Back in the 1970s, I had graduated with a degree in Natural Resource Management and had four fire seasons with the US Forest Service under my belt. I was now working as a range conservationist for a state agency and fighting fires as a part of their militia. One day, my boss came up to me and said, “You’ve got all that experience fighting fire, can you do a controlled burn on one of our rancher’s permits? Never being one to say no, I said, “Sure, I guess, I think so.”
Why not? I had four whole fire seasons. I had no idea what I didn’t know. And what I didn’t know was a lot. What could possibly go wrong? This was 1978 and we had no prescribed fire qualifications. Heck we didn’t even call it prescribed fire back then. We called it controlled burning. And with any luck my first burn would be a controlled one.
The rancher wanted me to burn about 300 acres of brush to improve forage production and increase water yield in his springs. These were good goals. They made sense to me. But I didn’t have access to a fire crew to cut lines, do prep work, help light and hold. No, this would be a seat of the pants kind of burn.
I reduced the size of the burns to several small (20 acre) plots just to make sure I wasn’t lighting too much at one time and to give me some confidence that I could really do this. I had some sense at 23 years of age. But I still had no crew to put in my lines and help with the burn. So, I recruited the other “range cons” in the office to help. Of course they had no fire experience at all. This would be like the blind leading the blind.
The day I chose to burn was in late spring after the annual grasses had dried out but before conditions became too extreme. The most important issue for me was when I could get everyone in the office to help. That was my prescription. When we all arrived at the burn site, I explained to my “crew” that we would use a two-track ridge top trail as our upper fireline. A sand wash down below would be our bottom line.
I lined out the crew, each with a back-pack pump and explained that I’d be lighting the fuel as we walked down from the ridge top trail to the sand wash down below. I explained that they were to use their water to keep the fire from spreading back towards us and allow it to burn back into the burn area. After igniting the two flanks and the top, I ran back down and burned out from the sand wash. Within a couple hours, my first 20 acre burn unit was completed. We finished the second unit before it got too hot that afternoon.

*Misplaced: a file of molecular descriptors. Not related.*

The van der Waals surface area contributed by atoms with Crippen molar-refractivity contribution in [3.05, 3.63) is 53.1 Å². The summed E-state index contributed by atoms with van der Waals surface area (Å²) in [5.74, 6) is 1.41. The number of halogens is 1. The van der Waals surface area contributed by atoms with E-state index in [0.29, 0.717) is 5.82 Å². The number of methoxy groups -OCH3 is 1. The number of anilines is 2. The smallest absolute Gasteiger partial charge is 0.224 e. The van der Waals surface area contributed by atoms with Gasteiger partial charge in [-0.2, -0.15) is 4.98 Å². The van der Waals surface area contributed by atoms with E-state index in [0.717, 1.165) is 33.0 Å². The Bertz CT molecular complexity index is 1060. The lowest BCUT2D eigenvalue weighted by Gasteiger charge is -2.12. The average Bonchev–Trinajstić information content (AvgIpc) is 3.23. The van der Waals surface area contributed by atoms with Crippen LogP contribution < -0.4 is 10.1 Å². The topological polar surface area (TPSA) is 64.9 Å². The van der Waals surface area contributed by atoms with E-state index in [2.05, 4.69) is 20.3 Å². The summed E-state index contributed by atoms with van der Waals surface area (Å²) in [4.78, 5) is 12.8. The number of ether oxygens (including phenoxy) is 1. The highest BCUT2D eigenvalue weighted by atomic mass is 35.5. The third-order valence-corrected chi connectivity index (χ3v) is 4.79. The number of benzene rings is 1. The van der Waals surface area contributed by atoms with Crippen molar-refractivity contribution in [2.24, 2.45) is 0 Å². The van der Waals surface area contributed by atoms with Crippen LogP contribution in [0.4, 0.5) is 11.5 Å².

The next year, the Game and Fish Department along with the University Extension Service and Soil Conservation Service wanted to conduct a field trip and visit my burns. They didn’t have a lot of confidence in what I had been doing. Skepticism was the predominant feeling that day before we arrived. My bosses accompanied me down to the ranch. When we arrived, what we saw was an abundance of perennial grasses coming up and shrub species re-sprouting. Of course that’s what was happening. It makes sense to us now. But it wasn’t common sense to everyone back then.
We were successful. Of course, I just assumed we would be. But my confidence wasn’t based on years of experience, training or knowledge. It was just based on youthful enthusiasm with a minimum of actual understanding. I went on to continue burning in similar fuel types. As a matter of fact, I started getting calls from other agencies wanting to get copies of my prescriptions. I was perplexed. Prescriptions? What prescriptions? I was learning as I went and slowly learned to keep track of those parameters.
All my early burns weren’t quite as successful as that first one. One time, I wanted to re-seed some rangeland that had been overgrazed. There were some old juniper skeletons that were keeping us from running a rangeland drill through the pasture. Brush and old dead junipers were our fuel and under the right circumstance, it would burn hot and clean. This particular unit bordered a National Forest and was only a mile or two from a famous National Park.